I agree with Mathemagician that the use of the term "reaction" here is not the same as when describing action/reaction forces.
As Mathemagician correctly points out, the normal "reaction" from the ground on the box in your 1st diagram is not the action/reaction partner the weight of the box, because (i) weight is gravitational whereas normal force is electromagnetic, (ii) these 2 forces act on the same body (the box), and (iii) weight (or its normal component) and normal reaction force are not always equal.
The action/reaction partner to the weight of the box (ie the downward pull of the Earth on the box) is the gravitational pull of the box acting upwards on the Earth. And the action/reaction partner to the electromagnetic contact force of the ground pushing up on the box is the electromagnetic contact force of the box pushing down on the ground.
In this context the contact force is called a reaction force because it is the "reaction" or "response" to a given situation and it is difficult to calculate or measure directly. The only practical way that you can decide what value it has is by recognising that it is the unknown response to some other force or forces which are known, in order to make a known acceleration happen. It is the unknown force which is needed to make the equation $$\sum F=ma$$ balance.
For example, if the box weighs $W=20N$ (downwards) and there is no acceleration ($a=0$) then we can deduce that the normal force (upwards) is $N=20N$, to make the equation balance. If the box is on the floor of a lift which is accelerating upwards at $1g$ we can deduce that the contact force must be $N=40N$.
The same can be said of the tangential reaction force, better known as the static friction force. It is another contact force whose value is variable but very difficult to calculate or measure except by deduction from applying the equation $\Sigma F=ma$.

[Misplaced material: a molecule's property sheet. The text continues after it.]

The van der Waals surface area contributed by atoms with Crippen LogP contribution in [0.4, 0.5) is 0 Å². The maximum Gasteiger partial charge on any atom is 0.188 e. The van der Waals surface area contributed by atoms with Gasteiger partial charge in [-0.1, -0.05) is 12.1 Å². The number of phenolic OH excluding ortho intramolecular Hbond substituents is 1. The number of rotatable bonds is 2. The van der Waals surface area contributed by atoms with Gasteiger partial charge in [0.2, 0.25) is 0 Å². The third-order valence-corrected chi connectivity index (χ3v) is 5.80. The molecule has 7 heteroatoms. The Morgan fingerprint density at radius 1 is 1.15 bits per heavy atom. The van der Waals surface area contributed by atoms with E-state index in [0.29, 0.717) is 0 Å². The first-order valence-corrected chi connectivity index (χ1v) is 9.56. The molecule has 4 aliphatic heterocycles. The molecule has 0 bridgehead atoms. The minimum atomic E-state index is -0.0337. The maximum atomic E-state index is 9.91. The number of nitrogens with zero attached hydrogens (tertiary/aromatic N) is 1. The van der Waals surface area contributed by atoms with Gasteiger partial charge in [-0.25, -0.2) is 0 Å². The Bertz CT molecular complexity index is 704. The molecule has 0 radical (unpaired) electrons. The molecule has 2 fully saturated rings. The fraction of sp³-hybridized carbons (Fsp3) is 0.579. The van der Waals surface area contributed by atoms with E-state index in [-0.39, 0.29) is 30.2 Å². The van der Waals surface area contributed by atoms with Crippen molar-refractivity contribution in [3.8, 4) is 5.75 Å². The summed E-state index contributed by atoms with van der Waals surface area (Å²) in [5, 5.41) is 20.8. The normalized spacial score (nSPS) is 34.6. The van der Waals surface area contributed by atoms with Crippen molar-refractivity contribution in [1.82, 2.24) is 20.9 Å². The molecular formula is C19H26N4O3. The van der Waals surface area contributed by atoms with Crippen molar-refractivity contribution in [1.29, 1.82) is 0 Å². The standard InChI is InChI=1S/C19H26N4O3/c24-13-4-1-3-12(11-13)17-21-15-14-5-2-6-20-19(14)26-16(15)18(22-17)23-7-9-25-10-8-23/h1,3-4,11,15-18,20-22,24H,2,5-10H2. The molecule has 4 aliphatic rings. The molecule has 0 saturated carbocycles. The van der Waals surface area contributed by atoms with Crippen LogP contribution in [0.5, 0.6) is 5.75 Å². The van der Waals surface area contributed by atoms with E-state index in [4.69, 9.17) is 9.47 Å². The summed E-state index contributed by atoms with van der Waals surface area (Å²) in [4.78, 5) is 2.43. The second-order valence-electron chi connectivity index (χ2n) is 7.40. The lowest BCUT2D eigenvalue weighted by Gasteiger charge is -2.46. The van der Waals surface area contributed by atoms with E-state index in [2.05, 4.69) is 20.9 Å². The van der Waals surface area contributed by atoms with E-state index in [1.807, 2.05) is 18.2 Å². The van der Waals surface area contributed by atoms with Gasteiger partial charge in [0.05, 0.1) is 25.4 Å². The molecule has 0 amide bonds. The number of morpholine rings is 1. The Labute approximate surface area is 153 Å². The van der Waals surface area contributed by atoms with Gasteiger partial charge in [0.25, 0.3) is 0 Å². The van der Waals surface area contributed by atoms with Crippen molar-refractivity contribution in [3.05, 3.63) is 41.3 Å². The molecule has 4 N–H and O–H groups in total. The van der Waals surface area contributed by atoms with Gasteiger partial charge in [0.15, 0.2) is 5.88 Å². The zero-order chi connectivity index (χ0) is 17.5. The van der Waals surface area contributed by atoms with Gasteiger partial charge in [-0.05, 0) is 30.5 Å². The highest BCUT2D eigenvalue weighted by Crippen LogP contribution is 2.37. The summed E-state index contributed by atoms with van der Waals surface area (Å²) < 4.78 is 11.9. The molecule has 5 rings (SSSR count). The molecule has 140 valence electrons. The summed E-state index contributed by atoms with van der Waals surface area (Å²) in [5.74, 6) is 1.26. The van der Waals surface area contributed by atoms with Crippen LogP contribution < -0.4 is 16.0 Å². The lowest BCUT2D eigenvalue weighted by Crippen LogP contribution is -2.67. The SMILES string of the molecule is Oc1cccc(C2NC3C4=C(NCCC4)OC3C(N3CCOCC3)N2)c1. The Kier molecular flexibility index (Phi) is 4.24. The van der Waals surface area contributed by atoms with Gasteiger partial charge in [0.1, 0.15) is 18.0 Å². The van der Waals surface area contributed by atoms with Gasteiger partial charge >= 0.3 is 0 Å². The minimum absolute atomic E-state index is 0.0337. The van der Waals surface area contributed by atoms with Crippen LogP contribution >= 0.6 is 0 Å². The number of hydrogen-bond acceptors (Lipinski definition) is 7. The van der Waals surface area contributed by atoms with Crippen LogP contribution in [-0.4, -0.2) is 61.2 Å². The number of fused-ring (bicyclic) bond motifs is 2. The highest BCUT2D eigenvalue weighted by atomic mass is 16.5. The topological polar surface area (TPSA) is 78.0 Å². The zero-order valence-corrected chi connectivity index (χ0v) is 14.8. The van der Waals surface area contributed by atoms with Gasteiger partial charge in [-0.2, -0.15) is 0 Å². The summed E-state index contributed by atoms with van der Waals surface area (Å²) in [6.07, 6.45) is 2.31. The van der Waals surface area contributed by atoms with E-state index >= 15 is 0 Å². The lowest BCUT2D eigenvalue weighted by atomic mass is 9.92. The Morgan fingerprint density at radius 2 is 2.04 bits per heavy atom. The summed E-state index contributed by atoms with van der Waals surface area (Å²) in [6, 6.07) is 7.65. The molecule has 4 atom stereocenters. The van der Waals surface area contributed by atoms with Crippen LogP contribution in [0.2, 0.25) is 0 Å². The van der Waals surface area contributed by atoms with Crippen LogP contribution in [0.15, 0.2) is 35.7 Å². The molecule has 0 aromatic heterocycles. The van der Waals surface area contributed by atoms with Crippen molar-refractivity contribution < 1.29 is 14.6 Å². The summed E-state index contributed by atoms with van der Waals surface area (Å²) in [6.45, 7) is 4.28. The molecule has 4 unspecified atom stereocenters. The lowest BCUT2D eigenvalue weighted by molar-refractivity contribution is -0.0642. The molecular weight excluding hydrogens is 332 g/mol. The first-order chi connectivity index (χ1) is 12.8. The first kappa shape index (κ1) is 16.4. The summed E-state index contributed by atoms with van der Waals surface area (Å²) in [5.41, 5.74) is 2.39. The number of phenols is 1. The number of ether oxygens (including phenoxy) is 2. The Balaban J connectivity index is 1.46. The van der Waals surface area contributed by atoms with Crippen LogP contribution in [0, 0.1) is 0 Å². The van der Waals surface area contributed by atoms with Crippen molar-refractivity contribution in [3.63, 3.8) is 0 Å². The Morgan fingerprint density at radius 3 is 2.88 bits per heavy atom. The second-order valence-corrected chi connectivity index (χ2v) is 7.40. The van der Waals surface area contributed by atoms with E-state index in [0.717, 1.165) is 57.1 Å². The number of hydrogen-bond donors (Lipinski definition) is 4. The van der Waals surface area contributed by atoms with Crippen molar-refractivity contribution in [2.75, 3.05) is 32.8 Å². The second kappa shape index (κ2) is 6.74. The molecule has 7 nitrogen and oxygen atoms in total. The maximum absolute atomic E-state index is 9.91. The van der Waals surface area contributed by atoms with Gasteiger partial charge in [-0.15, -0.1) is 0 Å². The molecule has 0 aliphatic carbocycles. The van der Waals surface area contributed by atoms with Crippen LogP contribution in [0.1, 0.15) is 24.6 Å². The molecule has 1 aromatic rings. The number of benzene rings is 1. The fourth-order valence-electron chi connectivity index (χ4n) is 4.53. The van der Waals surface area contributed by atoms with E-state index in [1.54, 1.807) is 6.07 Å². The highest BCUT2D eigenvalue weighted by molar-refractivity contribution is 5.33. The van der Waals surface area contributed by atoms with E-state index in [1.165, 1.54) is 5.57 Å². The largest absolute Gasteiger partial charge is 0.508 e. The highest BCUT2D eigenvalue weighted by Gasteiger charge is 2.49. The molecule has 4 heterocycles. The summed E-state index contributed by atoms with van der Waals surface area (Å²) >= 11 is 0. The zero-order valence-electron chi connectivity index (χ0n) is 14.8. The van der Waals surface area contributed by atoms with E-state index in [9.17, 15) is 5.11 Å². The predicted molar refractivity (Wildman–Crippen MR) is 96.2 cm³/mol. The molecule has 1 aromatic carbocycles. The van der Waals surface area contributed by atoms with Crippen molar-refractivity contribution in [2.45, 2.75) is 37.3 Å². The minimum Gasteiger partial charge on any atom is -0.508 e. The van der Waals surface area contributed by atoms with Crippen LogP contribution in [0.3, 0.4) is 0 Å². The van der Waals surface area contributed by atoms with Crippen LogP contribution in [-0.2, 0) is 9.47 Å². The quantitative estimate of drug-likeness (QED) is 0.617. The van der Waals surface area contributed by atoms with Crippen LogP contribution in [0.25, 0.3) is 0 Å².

In theory both normal and tangential reaction forces could be calculated directly - eg by modelling them as spring-like forces. Just as you can calculate weight using $W=mg$ if you know the mass $m$ and the strength of the gravitational field $g$, you can also calculate the normal force using $F=kx$ if you know the amount $x$ by which the ground is compressed by the box and the spring constant $k$ for the ground, assuming it obeys Hooke's Law. But it is not practical to measure either $x$ or $k$ because one is microscopically small and the other is enormously large. (Alternatively we could measure the compression of the box, which if made of wood or cardboard will be greater than that of a concrete, granite or marble floor.) Likewise the static friction force could be calculated from the microscopic lateral displacement of the box or the ground, and its enormous lateral spring constant - but again it is not practical to measure either of these.
Mathematically a contact force (normal or tangential) is one type of constraint force. It takes whatever value is necessary to ensure that the constraint condition is fulfilled. Usually this means that a boundary is not crossed.
We assume that the ground and the box are rigid bodies which do not deform at all, not even on an atomic level. This means that $k=\infty$ and therefore $x=0$ for all values of applied force $F$. There is no way of deciding what value $F=kx$ has using this model - it is indeterminate. The only way we can calculate the contact force $F$ is by deduction, as the unknown force in the equation $\Sigma F=ma$. In a 2D problem, if we have 2 unknown forces we can use the rotational equation $\Sigma T=I\alpha$ to find the 2nd unknown force. If we have 3 unknown forces then we're in trouble. The rigid body model cannot cope with this situation.